Pursuing the Preparative
Sitting Down With Georges Guiochon, Professor and Distinguished Scientist of Analytical Chemistry at The University of Tennessee, Knoxville
Richard Gallagher |
How did you become an analytical chemist?
It’s a strange story. In 1955, after I had graduated with an MS degree in engineering, a professor at the Ecole Polytechnique in Paris offered me a teaching assistant position. I was assigned to study the instability of ammonium nitrate, which had caused several disastrous explosions. About a year into the project, we were visited by a man who was received with respect by the professor. He told us that he thought the hoists on the boats unloading bags of ammonium nitrate were somehow catalyzing the transmutation of nitrogen into CO, and wanted us to study it. When he left I told my boss that it was a crazy idea. “You are right,” he said, “but he is the son-in-law of the Prime Minister. You want a gas chromatograph to analyze the decomposition gasses of ammonium nitrate? Well, this is a way to get it!” He contacted the prime minister’s office – this was in 1956, when there was very little money for scientific research – and within two weeks we had a beautiful PerkinElmer chromatograph. A year later we submitted a report showing that no CO was formed in the decomposition of ammonium nitrate. This drew an irrascible phone call from the government office informing us that the prime minister had changed and they had no interest in it. End of story. But it got me started in gas chromatography.
Where did you go from there?
My boss was close friends with a chemist-director of a big company that extracted perfume fragrances from flowers in the south of France. So we started to do gas chromatography with him and did a lot of interesting work.
In 1984 I decided to come to the US. There were too many smart people in LC and GC, so I decided to go into something that no-one else was doing seriously – preparative chromatography. Chemical engineers had no idea about the subtleties of the stationary phase, for instance, and analysts had no ideas about chemical engineering. I didn’t have much idea either but I knew enough to marry them together.
Computers were starting to play a bigger role and I was able to solve numerically the mass balance equation for mass transfer in chromatography. I published a lot of papers and made my reputation with that.
Now I’m doing supercritical fluid chromatography.
What is the satisfaction in science for you?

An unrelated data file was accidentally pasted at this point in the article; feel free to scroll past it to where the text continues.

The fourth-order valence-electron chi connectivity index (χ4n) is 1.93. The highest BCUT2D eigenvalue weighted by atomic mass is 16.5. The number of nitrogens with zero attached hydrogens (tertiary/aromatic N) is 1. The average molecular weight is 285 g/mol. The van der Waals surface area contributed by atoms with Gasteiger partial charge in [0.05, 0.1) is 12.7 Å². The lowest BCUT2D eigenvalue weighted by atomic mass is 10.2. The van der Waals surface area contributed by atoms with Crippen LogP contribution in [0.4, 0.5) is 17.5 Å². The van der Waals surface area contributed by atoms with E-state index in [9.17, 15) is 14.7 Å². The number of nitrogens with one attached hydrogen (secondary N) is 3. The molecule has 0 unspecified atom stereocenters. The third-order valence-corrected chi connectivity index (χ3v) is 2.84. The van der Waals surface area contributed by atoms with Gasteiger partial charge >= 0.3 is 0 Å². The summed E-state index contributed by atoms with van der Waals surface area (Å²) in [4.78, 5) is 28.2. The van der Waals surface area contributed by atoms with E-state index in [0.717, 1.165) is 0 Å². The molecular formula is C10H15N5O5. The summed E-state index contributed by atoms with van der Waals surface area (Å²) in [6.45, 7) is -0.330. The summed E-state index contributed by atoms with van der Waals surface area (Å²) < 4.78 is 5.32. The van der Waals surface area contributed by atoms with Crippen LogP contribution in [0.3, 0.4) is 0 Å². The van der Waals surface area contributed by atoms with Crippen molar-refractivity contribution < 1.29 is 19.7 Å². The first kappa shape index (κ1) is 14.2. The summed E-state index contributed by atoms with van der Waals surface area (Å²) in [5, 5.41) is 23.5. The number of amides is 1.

Understanding phenomena, solving problems and training people.
Looking back on your long and prestigious career, what are your favorite moments?
Prestigious? I look at personal interactions, and helping people. A large part of the work on nonlinear chromatography was done with a guy from Iran who is now president of a US company. He first came to America in the late 1970s but went home after a year – it was at the time of the crisis at the US Embassy in Tehran. About a year later, a close friend of his was kidnapped and killed by the Iranian police and he returned. At the time I was the most recent professor appointed at Georgetown University so he was assigned to me and I quickly found that he was very smart with good mathematical training but completely unable to write in English. But his equations made sense and there was just about enough writing in between. I have brought people to work with me from Central Europe, Russia, Cuba, Iran, China, and that is what has given me the greatest satisfaction.
What trends do you see in chromatography today?
It seems that analytical chemistry in general and chromatography in particular are far less considered than they used to be in the academic world. A number of universities got rid of departments or divisions and there are now very few professors of analytical chemistry in the leading universities. That is bad because it is the science of most regulations – take EPA, take FDA, they have thousands of analytical chemists and spend huge amounts of money to control a third or more of the US economy.
What allowed the breakthrough in preparative chromatography?
You need to develop physical chemistry, thermodynamics and mass transfer chemistry to the point where you can predict the result of the separation and optimize the experimental conditions. And you can’t do this without moving from linear to nonlinear, where the equilibrium between the stationary phase and the mobile phase depends on concentration. Generally people work in a concentration range where deviation from linear behavior is negligible, but beyond a certain point the velocity of the band depends on the concentration and instead of being a nice symmetrical band you obtain an asymmetrical band with a very sharp front and a long tailing peak. You cannot avoid this but you have to understand and be able to predict it. How far you can push it to still get pure product is the question.
What are the practical payoffs?
In the pharmaceutical industry, where a very pure product is needed, you can build columns which are up to five feet in diameter, containing a few million dollars’ worth of packing material to produce significant amounts of pharmaceutical intermediates. The industry bought into this in the early nineties, and it has a become standard for compounds made by synthesis, particularly enantiomers, and for purifying peptides and proteins.